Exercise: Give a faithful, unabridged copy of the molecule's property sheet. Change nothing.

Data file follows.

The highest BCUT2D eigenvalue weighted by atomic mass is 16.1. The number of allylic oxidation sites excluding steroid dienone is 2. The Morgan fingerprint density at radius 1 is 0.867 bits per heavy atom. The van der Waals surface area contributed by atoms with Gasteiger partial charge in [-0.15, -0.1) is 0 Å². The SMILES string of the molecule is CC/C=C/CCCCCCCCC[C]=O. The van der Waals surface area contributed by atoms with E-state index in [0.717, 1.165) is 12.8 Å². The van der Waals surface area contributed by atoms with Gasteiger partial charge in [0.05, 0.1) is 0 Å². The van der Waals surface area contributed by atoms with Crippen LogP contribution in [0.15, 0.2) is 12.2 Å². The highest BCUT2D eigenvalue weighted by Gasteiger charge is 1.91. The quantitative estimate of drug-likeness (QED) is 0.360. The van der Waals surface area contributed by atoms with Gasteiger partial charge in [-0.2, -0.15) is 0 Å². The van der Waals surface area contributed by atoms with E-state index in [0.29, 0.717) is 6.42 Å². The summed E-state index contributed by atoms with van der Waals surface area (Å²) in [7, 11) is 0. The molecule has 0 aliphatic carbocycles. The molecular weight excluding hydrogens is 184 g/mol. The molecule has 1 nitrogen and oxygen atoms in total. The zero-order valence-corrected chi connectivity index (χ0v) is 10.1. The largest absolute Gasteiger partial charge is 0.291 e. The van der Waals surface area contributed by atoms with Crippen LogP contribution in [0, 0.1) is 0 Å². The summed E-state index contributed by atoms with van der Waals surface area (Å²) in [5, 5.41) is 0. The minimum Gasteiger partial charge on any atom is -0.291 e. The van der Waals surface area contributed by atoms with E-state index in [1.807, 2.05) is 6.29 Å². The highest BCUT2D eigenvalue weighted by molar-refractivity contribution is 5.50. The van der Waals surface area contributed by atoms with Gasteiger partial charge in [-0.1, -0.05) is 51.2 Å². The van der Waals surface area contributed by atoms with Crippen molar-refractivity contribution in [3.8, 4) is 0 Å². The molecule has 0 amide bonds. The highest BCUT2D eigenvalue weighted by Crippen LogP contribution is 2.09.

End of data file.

The highest BCUT2D eigenvalue weighted by atomic mass is 16.1. The number of allylic oxidation sites excluding steroid dienone is 2. The Morgan fingerprint density at radius 1 is 0.867 bits per heavy atom. The van der Waals surface area contributed by atoms with Gasteiger partial charge in [-0.15, -0.1) is 0 Å². The SMILES string of the molecule is CC/C=C/CCCCCCCCC[C]=O. The van der Waals surface area contributed by atoms with E-state index in [0.717, 1.165) is 12.8 Å². The van der Waals surface area contributed by atoms with Gasteiger partial charge in [0.05, 0.1) is 0 Å². The van der Waals surface area contributed by atoms with Crippen LogP contribution in [0.15, 0.2) is 12.2 Å². The highest BCUT2D eigenvalue weighted by Gasteiger charge is 1.91. The quantitative estimate of drug-likeness (QED) is 0.360. The van der Waals surface area contributed by atoms with Gasteiger partial charge in [-0.2, -0.15) is 0 Å². The van der Waals surface area contributed by atoms with E-state index in [0.29, 0.717) is 6.42 Å². The summed E-state index contributed by atoms with van der Waals surface area (Å²) in [7, 11) is 0. The molecule has 0 aliphatic carbocycles. The molecular weight excluding hydrogens is 184 g/mol. The molecule has 1 nitrogen and oxygen atoms in total. The zero-order valence-corrected chi connectivity index (χ0v) is 10.1. The largest absolute Gasteiger partial charge is 0.291 e. The van der Waals surface area contributed by atoms with Crippen LogP contribution in [0, 0.1) is 0 Å². The summed E-state index contributed by atoms with van der Waals surface area (Å²) in [5, 5.41) is 0. The minimum Gasteiger partial charge on any atom is -0.291 e. The van der Waals surface area contributed by atoms with E-state index in [1.807, 2.05) is 6.29 Å². The highest BCUT2D eigenvalue weighted by molar-refractivity contribution is 5.50. The van der Waals surface area contributed by atoms with Gasteiger partial charge in [-0.1, -0.05) is 51.2 Å². The van der Waals surface area contributed by atoms with Crippen molar-refractivity contribution in [3.8, 4) is 0 Å². The molecule has 0 amide bonds. The highest BCUT2D eigenvalue weighted by Crippen LogP contribution is 2.09.